# Introduction to 1st Order Predicate Logic in Logical Thinking

Explore the limitations of propositional logic and the enhanced expressive power of 1st order predicate logic (PL1). Understand how PL1 allows for analyzing the structure of atomic propositions and proving arguments that depend on these structures. Through examples and valid argument schemata, delve into the complexities of relations between individuals and properties. Prepare to learn formal language, valid argument schemata, and advanced inference methods in the upcoming lessons.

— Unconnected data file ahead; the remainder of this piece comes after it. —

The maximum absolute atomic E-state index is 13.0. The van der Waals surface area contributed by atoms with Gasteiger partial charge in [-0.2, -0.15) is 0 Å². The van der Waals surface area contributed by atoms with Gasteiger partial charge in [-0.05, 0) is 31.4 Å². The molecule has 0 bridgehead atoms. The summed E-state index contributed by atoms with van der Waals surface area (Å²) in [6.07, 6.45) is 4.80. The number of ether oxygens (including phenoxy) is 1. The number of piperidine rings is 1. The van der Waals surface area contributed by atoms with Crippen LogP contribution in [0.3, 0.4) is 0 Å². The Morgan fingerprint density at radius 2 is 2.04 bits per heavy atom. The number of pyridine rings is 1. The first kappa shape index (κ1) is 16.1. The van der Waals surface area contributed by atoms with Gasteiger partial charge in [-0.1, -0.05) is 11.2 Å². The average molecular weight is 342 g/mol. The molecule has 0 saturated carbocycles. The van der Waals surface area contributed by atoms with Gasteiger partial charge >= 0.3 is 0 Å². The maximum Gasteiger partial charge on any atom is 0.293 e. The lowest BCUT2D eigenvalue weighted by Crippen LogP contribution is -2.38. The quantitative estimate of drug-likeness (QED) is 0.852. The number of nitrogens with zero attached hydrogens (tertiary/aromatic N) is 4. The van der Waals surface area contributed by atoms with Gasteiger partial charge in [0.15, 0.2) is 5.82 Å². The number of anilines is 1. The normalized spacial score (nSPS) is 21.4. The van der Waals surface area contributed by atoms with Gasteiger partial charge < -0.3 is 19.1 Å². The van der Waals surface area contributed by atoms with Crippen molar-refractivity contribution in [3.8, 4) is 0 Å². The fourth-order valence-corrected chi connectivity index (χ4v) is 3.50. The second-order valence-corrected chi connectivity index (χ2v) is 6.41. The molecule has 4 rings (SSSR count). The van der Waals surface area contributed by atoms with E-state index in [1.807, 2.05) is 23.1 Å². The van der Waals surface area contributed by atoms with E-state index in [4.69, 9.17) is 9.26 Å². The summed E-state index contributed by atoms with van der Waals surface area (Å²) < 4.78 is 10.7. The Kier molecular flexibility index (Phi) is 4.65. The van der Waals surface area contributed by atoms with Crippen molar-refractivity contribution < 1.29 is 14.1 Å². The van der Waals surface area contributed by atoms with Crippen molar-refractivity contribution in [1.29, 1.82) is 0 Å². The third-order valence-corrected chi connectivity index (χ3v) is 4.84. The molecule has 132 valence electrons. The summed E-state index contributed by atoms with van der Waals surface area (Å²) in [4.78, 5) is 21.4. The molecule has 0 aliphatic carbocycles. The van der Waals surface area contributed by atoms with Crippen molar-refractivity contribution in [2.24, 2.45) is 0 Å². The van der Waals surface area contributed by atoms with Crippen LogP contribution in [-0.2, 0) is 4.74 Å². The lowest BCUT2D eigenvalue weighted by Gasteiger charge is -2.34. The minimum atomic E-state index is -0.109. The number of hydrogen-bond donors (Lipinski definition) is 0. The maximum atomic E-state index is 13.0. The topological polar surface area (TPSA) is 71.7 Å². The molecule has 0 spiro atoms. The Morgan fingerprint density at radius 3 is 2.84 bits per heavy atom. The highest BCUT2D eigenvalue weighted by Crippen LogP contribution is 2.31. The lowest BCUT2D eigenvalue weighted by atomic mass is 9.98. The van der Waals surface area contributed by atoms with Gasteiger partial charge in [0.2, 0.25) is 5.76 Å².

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**1storder predicate logic**Introduction to Logical Thinking, Lesson 5 Course Guarantor: Marek Men k Author of the slides: Marie Du 1**Language of the 1storder predicate logic (PL1)**We have seen that the language of propositional logic (PL) has a lot of shortcomings; which is not to say that PL is not valuable. Just opposite, it is the basic logical system contained in other more expressive systems. Yet, the language of PL logic is rather poor in its expressive power. It makes it possible to compose propositions into molecular ones, but we cannot analyse the structure of atomic propositions. When evaluating or proving logical validity of an argument or a proposition, atomic propositions contribute only by its truth value. Hence, in PL we can prove only those arguments the validity of which does not depend on the structure of atomic propositions. Propositional logic = algebra of truth values. 2**Language of the 1storder predicate logic (PL1)**Example of an obviously valid argument that cannot be proved in PL: All monkeys like bananas. Judy is a monkey. Judy likes bananas. From the point of view of PL, premises and conclusion are atomic propositions, p, q, r. But the PL argument p, q | r is not valid; at the valuation p=1, q=1 a r=0 the premises are true and conclusion false. Yet the argument is valid because assuming that Judy does not like bananas contradicts the premises. If Judy is a monkey and doesn t like bananas, then the first premise that all the monkeys like bananas cannot be true. 3**Language of the 1storder predicate logic (PL1)**The argument has a valid schema: All P are Q. a is a P. a is a Q. If we substitute for the symbol P the property of being a monkey, for the symbol Q the property of liking bananas, and for the symbol a the individual Judy, we obtain the above valid argument. Similarly we can apply another valid schema: All P are Q. b is not a Q. b is not a P. Leaving interpretation of the symbols P and Q as above, and substituting for b individual Barty, we obtain another valid argument that is not provable in PL: All monkeys like bananas. Barty does not like bananas. Barty is not a monkey. 4**Language of the 1storder predicate logic (PL1)**The structure of propositions can be more complex. Not only properties can be ascribed to individuals, but also relations between them. Consider, for instance, these assumptions: Everybody who likes George, cooperates with Milan. Milan is not in good friends with anybody who is a friend of Luke. Petr cooperates only with the friends of Charles. What follows from these assumption? For instance, that if Petr likes George, then Milan is a friend of Charles, and if Charles is a friend of Luke, then Petr does not like George. Yet, inferring these conclusions from our premises is not so trivial as above. Hence, we need to introduce a formal language, prove valid argument schemata and learn some more sophisticated methods of inferring consequences and proving the validity. This we are going to do in the rest of this course. 5**Language of the 1storder predicate logic (PL1)**We need to talk about properties of the objects of interest (individuals) and about relations between them. To this end, we introduce predicate symbols. In addition, we need to refer to the individuals about whom we want to talk and assign them properties or relations. To this end, we introduce terms. Some claims are true for all or only some individuals. To this end we introduce quantifiers, namely (general) and (existential). Example: x [M(x) B(x)] M(j) B(j) Gloss. The formula x [M(x) B(x)] is read like this: for all ( ) individuals x it holds that if x has the property M (i.e. M(x)), then it has also the property B (i.e. B(x)). The formulas M(j) and B(j) mean that the individual j has the property M and B, respectively. 6**Language of the 1storder predicate logic (PL1)**Some monkeys like bananas x [M(x) B(x)] The symbol x an individual variable. It refers to any element (individual) of the domain of interest (universe of discourse), namely depending on valuation v. In one valuation it can refer to the individual Judy and in another to Barty. Variables are atomic terms that refer to individuals. Mind! In propositional logic we deal with truth-value variables p, q, r, that stand for propositions, and refer to their truth values. However, in the 1st order predicate logic, we deal with individual variables that refer to the elements of the domain of interest; hence by their evaluation we obtain individuals. The symbols , are quantifiers, namely general ( ) and existential ( ). Roughly, their meaning is this. In order a formula x (F) or x (F) be true, the formula F must be true for some or all (respectively) individuals referred to by the variable x. 7**Language of the 1storder predicate logic**The symbols O and B are predicates. In these formulas they represent properties of individuals. Predicate symbols can also represent relations between individuals. Example. x [L(x,g) C(x,m)] y [F(y,l) F(m,y)] z [C(p,z) F(z,c)] The symbols x, y, z are variables, the symbols L, C, F are predicate symbols. In the intended interpretation of the above example, the represent the relations Like, Cooperate, Friend, respectively. In addition, we have got here another kind of terms referring to individuals, namely constants: g, m, l, p a c. Constants rigorously refer to just one individual, independently of a valuation. In our intended interpretation, they refer to George, Milan, Luke, Petr and Charles. However, in another interpretation they can refer, e.g., to the numbers 1, 2, 3, 4, 5. 8**Definition of the PL1 language**I) Alphabet consists of these symbols: a) Logical symbols Individual variables x, y, z,... (can be with subscripts) Symbols for connectives: , , , , Quantifiers , b) Special symbols Predicate symbols: P, Q, R, ... (can be with superscripts denoting arity) Functional symbols: f, g, h, ... (can be with superscripts denoting arity) c) Auxiliary symbols: (,), [,],{,} Arity is the number of arguments; By applying functional symbols to arguments, i.e. terms, we create molecular terms, e.g. f(a,b). For instance, if we interpret f as the adding function and constants a, b as the numbers 2, 3, we obtain application of the function + to the numbers 2, 3, i.e., +(2,3), or 2+3 in the infix mathematical notation. Then the term denotes the number 5. 9**Definition of the PL1 language**II) Grammar that generates a) terms Each variable symbol is an atomic term If t1, , tn(n 0) are terms and f is n-ary functional symbol, then f(t1, ,tn) is a term; for n = 0 we have a ulary functional symbol, i.e. a constant, denoted a, b, c, ; for n > 0 we have a molecular term. Only expressions due to i) and ii) are terms b) formulas If P is an n-ary predicate symbol and t1, , tnare terms, then P(t1, ,tn) is an atomic formula If A is a formula, then A is a molecular formula If A and B are formulas, then (A B), (A B), (A B), (A B) are molecular formulas If x is a variable and A a formula, then x A and x A are molecular formulas Only expressions due to i) vi) are formulas 10**PL1 language; comments**1) In PL1 language, the only type of variables are individual variables that can be bound by quantifiers. (In the language of PL2 there are also predicate variables.) 2) Notational conventions for omitting parentheses: The outermost parentheses can be omitted. Parentheses can be omitted due to the following priority of symbols: ( , ), , , , , . In case the priority does not decide, we evaluate the formula from left to right. Since conjunction and disjunction are associative and commutative, parentheses are not necessary here. Anyway, similarly as in PL, we do not recommend to overuse priority conventions; It is better to insert parentheses whenever the structure of a formula might not be clear. 11**PL1 language; examples**The following sequences of symbols are well-formed formulas: P(a), P(f(x),y) atomic formulas P(a) Q(x,y) R(a,x) conjunction of atomic formulas, parentheses omitted x y [P(a) Q(x,y) R(a,x)] parentheses here mark the scope of quantifiers Variable that occurs in the scope of a quantifier is bound. Bound variables behace in another way than free variables. Hence, we define: 12**Free and bound variables; definition**Definice (free and bound variables) The occurrence of a variable x in a formula A is bound, if it occurs in a sub- formula of A that is of the form x B(x) or x B(x). Variable x is bound in a formula A, if x has in A a bound occurrence. The occurrence of a variable x in a formula A that is not bound is free. Variable x is free in a formula A, if x has in A a free occurrence. A formula is closed, if it does not contain any free variable. A formula that does contain at least one free variable is open. Note. Variable x can have both free and bound occurrences in a formula A. Anyway, we prefer to work with formulas with clear variables. They are the formulas in which all the occurrences of one and the same variable are either free or bound. 13**Free and bound variables; examples**x [P(x) Q(a,y)] The variable x is bound in this formula, whereas the variable y is free. The formula is open. xP(x) Q(a,x) The first occurrence of x is bound, the second is free. The formula is open, and it is not a formula with clear variables. The second occurrence of x is actually another variable. Thus it would be more plausible to write this formula in a clear way, for instance as xP(x) Q(a,y) x y [P(x) Q(a,y)] The variable x is bound by general quantifier, the variable y is bound by existential quantifier. The formula is closed and it is the formula with clear variables. 14**Substitution**We know that free variables denote any element of the universe, while terms without free variables a certain definite element of the universe. Hence, we can substitute only terms for free variables. Since free variables differ from bound ones, the substitution must not turn any variable occurring in the term as free to a bound one. Hence, we must protect substitution from the collision of variables. Let A(t/x) be formula that is obtained from A by the substitution of term t for the variable x. In order the substitution be correct, the term t must be substitutable for the variable x in the formula A. There are two rules for a correct substitution. 15**Correct substitution; two rules**1. Term t can be substituted only for all the free occurrences of the variable x in the formula A; hence, we replace all the free occurrences of the variable x by the term t in A. 2. Nofree variable occurring in the term t can become bound by the substitution t/x. Example. Let A(x) be P(x) yQ(x, y) and let term t be f(y). The substitution A(f(y)/x) yields the formula P(f(y)) yQ(f(y), y). We can see that the second occurrence of the variable y is bound.Such a substitution is incorrect. Hence, the term f(y) is not substitutable for x in the formula A. 16**Formalization in the PL1 language**Expressions of a natural language that denote properties of individuals or relations between them are replaced by predicate symbols P, Q, R, etc. Expressions that denote functional mappings are replaced by functional symbols f, g, h, etc. Expressions like all , everybody , nobody , none are translated by the qeneral quantifier Expressions like somebody , some , something , there are , exists are translated by the existential quantifier . The other rules that we stated for the formalization in propositional logic are valid as well, as the PL1 language is an extension of the PL language. 17**Formalization in the PL1 language**A natural language sentence that we want to formalize in PL1 should often be reformulated in an equivalent way, i.e., in such a way that the truth conditions of sentences remain the same. It is also useful to find more such equivalent formulations, and then check that the resulting formulas are, indeed, equivalent (have the same models). Now we will make it only intuitively. Later we will also learn some useful equivalent transformations of formulas. Example. Only employees use the lift (is equivalent) If somebody is not an employee, then they do not use the lift There is nobody who would use the lift and were not an employee x [L(x) E(x)] x [ E(x) L(x)] x [L(x) E(x)] The first equivalence is due to transposition of implication; the second is application of de Morgan law. 18**Formalization in the PL1 language**Example. Some prime numbers are even There is an x such that Prime(x) and Even(x) x [P(x) E(x)] Another equivalent formulation: It is not true that no prime is even x [P(x) E(x)] (checking) x [P(x) S(x)] x [ P(x) S(x)] x [P(x) S(x)] We can see that our formalization is correct, as all the formulas we obtained are equivalent; In the last line we again applied de Morgan law. 19**De Morgan laws (for negating quantified formulas)**If it is not true that all x satisfy the condition specified by the formula A, i.e. x (A), then some x do not satisfy this condition, i.e. x (A), and vice versa: x (A) x (A) If it is not true that some x satisfy the condition specified by the formula A, i.e. x (A), then no x satisfies this condition, i.e. x (A), and vice versa: x (A) x (A) Mind! The last formula x (A) is read as No x is A . If we read it as All x are not A , it would have different meaning. It would mean Not all x are A , hence Some x are not A . 20**De Morgan laws**Recall de Morgan laws in propositional logic for negation of conjunction and disjunction. If it is not true that A and B, i.e. (A B), then non-A or non-B, i.e. ( A B), and vice versa. (A B) ( A B) If it is not true that A and B, i.e. (A B), then neither-A, nor-B, i.e. ( A B), and vice versa. (A B) ( A B) 21**Formalization in the PL1 language**Example. No prime number greater than 2 is even For all x it holds that if (Prime(x) and Greater x than 2), then notEven(x) x [(P(x) G(x,2)) E(x)] Equivalently: It is not true that some prime numbers greater than 2 are even x [(P(x) G(x,2)) E(x)] (check) x [(P(x) G(x,2)) E(x)] x [ (P(x) G(x,2)) E(x)] x [(P(x) G(x,2)) E(x)] In the last line, we have applied an important law of propositional logic that should be remembered: ( A B) (A B) Check this law by a truth table. 22**The sense of quantifiers**Imagine that we work with a finite universe of discourse, i.e. the set {a1, a2, , an}. Then the statement that the condition F is valid for all the elements of discourse, i.e. x F(x), is equivalent to the statement that the condition is valid for a1 and a2 and, , an. Hence, that the formula F(a1) F(a2) F(an) is true. Similarly, the statement that the condition F is valid for some elements of discourse, i.e. x F(x), is equivalent to the statement that this condition is valid for a1 or a2or, , an, i.e. that the formula F(a1) F(a2) F(an) is true. But if the universe is infinite (for instance the set of natural numbers {0,1,2, , }), then it is impossible to write an infinite conjunction or disjunction. Hence, to this end we use quantifiers. General quantifier can be viewed as the generalization of conjunction and existential quantifier as a generalization of disjunction for an infinite number of elements. Schematically: x F(x) F(a1) F(a2) F(an) x F(x) F(a1) F(a2) F(an) 23**The sense of quantifiers**Now the sense of de Morgan laws should also be clear. Again schematically, as an infinite conjunction or disjunction are not well- formed formulas: x F(x) (F(a1) F(a2) F(an) ) ( F(a1) F(a2) F(an) ) x F(x) x F(x) (F(a1) F(a2) F(an) ) ( F(a1) F(a2) F(an) ) x F(x) 24**Important tenets of formalization**Sentences of the type Some P are Q analyse as x [P(x) Q(x)] Sentences of the type All P jare Q analyse as x [P(x) Q(x)]. Schema: x - , x - 25**Checking the correctness of analysis; negation**Some students (S) have a job (H) There is an x such that x is a student and x has a job x [S(x) H(x)] It is not true that some students have a job No student has a job It holds for all x that if x is a student then x doesn t have a job x [S(x) H(x)] x [S(x) H(x)] x [ S(x) H(x)] x [S(x) H(x)] All students (S) have a job (H) It holds for all x that if x is a student then x has a job x [S(x) H(x)] It is not true that all students have a job Some students don t have a job x [S(x) H(x)] x [S(x) H(x)] x [ S(x) H(x)] x [S(x) H(x)] 26